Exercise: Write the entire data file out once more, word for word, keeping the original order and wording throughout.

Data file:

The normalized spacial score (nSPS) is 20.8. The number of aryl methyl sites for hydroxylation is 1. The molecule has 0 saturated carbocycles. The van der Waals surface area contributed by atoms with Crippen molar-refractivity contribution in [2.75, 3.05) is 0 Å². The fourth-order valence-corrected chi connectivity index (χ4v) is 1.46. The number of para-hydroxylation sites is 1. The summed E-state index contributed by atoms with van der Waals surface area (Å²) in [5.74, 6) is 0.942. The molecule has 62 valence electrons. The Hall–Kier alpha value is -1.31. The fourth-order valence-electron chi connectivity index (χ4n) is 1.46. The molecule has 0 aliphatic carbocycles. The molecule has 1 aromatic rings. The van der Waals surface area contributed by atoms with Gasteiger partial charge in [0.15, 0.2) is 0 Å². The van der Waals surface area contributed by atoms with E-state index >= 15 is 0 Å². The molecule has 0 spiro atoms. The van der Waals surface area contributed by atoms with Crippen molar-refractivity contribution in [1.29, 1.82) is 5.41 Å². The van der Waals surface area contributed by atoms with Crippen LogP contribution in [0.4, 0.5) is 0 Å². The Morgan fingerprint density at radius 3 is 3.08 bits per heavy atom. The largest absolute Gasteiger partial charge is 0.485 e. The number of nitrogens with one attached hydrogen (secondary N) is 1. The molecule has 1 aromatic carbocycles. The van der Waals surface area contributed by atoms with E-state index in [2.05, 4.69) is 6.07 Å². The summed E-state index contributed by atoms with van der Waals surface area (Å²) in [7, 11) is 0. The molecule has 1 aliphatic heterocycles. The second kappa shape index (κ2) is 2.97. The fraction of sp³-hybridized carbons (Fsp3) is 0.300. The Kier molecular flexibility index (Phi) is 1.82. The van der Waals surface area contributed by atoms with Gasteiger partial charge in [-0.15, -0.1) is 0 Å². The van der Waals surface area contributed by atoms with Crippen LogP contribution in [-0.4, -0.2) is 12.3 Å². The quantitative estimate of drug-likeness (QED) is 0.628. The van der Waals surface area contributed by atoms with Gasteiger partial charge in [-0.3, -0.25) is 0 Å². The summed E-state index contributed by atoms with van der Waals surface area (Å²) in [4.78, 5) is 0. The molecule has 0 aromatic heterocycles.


The normalized spacial score (nSPS) is 20.8. The number of aryl methyl sites for hydroxylation is 1. The molecule has 0 saturated carbocycles. The van der Waals surface area contributed by atoms with Crippen molar-refractivity contribution in [2.75, 3.05) is 0 Å². The fourth-order valence-corrected chi connectivity index (χ4v) is 1.46. The number of para-hydroxylation sites is 1. The summed E-state index contributed by atoms with van der Waals surface area (Å²) in [5.74, 6) is 0.942. The molecule has 62 valence electrons. The Hall–Kier alpha value is -1.31. The fourth-order valence-electron chi connectivity index (χ4n) is 1.46. The molecule has 0 aliphatic carbocycles. The molecule has 1 aromatic rings. The van der Waals surface area contributed by atoms with Gasteiger partial charge in [0.15, 0.2) is 0 Å². The van der Waals surface area contributed by atoms with E-state index >= 15 is 0 Å². The molecule has 0 spiro atoms. The van der Waals surface area contributed by atoms with Crippen molar-refractivity contribution in [1.29, 1.82) is 5.41 Å². The van der Waals surface area contributed by atoms with Crippen LogP contribution in [0.4, 0.5) is 0 Å². The Morgan fingerprint density at radius 3 is 3.08 bits per heavy atom. The largest absolute Gasteiger partial charge is 0.485 e. The number of nitrogens with one attached hydrogen (secondary N) is 1. The molecule has 1 aromatic carbocycles. The van der Waals surface area contributed by atoms with E-state index in [2.05, 4.69) is 6.07 Å². The summed E-state index contributed by atoms with van der Waals surface area (Å²) in [7, 11) is 0. The molecule has 1 aliphatic heterocycles. The second kappa shape index (κ2) is 2.97. The fraction of sp³-hybridized carbons (Fsp3) is 0.300. The Kier molecular flexibility index (Phi) is 1.82. The van der Waals surface area contributed by atoms with Gasteiger partial charge in [-0.15, -0.1) is 0 Å². The van der Waals surface area contributed by atoms with Crippen LogP contribution in [-0.4, -0.2) is 12.3 Å². The quantitative estimate of drug-likeness (QED) is 0.628. The van der Waals surface area contributed by atoms with Gasteiger partial charge in [-0.3, -0.25) is 0 Å². The summed E-state index contributed by atoms with van der Waals surface area (Å²) in [4.78, 5) is 0. The molecule has 0 aromatic heterocycles.